Cancun Delivers After All, but Trade Issues Prove Too Difficult

14 December 2010

It's a done deal. Many observers had speculated that the UNFCCC's two-week Cancun Conference of the Parties (COP) would be a sleepy affair with little agreement on most issues. Perhaps a deal on forests was possible or perhaps an agreement on financing. But in the end, it seems the low expectations and the subdued atmosphere surrounding the COP was exactly what was needed for countries to make progress. Rumours were reverberating through the corridors of the Moon Palace as early as Thursday that ministers were making progress in key areas and that a comprehensive agreement might actually be possible.

But on the last scheduled day of negotiations, resistance to a handful of issues by many countries had observers speculating that COP 16 would run well into Saturday and may not produce anything meaningful after all. But despite many negotiators forging through their second night of talks without sleep, COP 16 President Patricia Espinosa - Mexico's Foreign Minister - insisted that the transparent process continue.

Spirits were lifted in the wee hours of Saturday when it became apparent that Cancun was actually going to deliver something tangible. Delegates openly praised Espinosa's skilful diplomacy and guidance at the COP and rewarded her with deafening applause as the meeting came to a close. Many observers were using the words "rock star" to describe Espinosa's treatment, noting that they had never seen such a reaction at an international climate change meeting.

Spirit of compromise

There are two texts that make up the Cancun Agreements: one on Long Term Cooperative Action (LCA) and one on the Kyoto Protocol. Much compromise can be seen in the texts with give and take by both developed and developing countries seen on key issues. For example, the Green Climate Fund - which was established last year in Copenhagen - was strengthened and the World Bank was given a three-year interim mandate to serve as trustee. Many experts have suggested that the Bank is one of the few international institutions with the capacity and experience to administer the fund. However, many developing countries had been staunchly resistant to the World Bank playing a role, arguing that the institution had a history of showing preference for developed countries.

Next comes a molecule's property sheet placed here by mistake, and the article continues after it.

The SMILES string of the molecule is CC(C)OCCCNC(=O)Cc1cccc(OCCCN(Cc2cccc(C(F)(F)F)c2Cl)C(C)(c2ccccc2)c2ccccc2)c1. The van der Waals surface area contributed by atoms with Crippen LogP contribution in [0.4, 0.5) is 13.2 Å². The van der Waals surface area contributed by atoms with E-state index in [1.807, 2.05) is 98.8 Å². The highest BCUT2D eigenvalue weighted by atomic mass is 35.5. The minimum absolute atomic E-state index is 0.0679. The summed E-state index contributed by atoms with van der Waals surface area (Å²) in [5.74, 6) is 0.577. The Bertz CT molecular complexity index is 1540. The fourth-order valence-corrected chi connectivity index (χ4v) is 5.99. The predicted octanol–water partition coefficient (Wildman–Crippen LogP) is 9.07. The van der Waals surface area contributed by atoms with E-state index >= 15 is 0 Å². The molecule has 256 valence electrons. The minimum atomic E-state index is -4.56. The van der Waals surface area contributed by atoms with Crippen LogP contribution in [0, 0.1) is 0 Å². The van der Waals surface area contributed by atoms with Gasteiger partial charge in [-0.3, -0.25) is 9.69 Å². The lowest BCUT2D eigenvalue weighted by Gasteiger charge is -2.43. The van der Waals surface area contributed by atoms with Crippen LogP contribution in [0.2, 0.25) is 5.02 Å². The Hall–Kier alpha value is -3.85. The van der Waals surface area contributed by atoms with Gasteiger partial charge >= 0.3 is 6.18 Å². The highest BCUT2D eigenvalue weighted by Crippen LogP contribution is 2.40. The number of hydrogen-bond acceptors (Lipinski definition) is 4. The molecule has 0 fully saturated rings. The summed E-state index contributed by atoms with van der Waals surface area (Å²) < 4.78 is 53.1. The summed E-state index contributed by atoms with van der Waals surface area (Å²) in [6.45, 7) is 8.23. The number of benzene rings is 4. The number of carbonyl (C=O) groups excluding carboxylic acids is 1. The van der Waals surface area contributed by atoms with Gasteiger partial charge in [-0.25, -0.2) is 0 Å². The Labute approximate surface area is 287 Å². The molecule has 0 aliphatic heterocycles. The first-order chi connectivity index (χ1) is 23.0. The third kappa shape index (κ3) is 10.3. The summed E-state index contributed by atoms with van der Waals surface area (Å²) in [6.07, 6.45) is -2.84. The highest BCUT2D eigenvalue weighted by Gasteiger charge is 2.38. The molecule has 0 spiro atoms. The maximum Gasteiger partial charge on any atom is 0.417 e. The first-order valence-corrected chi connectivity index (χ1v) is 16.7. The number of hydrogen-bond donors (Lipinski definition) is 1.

This concession on the part of developing countries was balanced by agreement that the Fund would be designed by a transitional committee made up of a majority of developing countries. This 40 member committee will be made up of 15 developed countries and 25 developing countries (seven from Africa, seven from Asia, seven from the Group of Latin America and Caribbean Countries (GRULAC), two from SIDS, and two LDCs).

Another major compromise - particularly for China - can be seen in the establishment of an international system for providing measuring, reporting, and verification (MRV) for mitigation actions. This "transparency" issue looked to be too difficult a hurdle to overcome in the weeks leading up to Cancun with the US insisting that it be a part of any financing package and China resolutely against anything of the sort.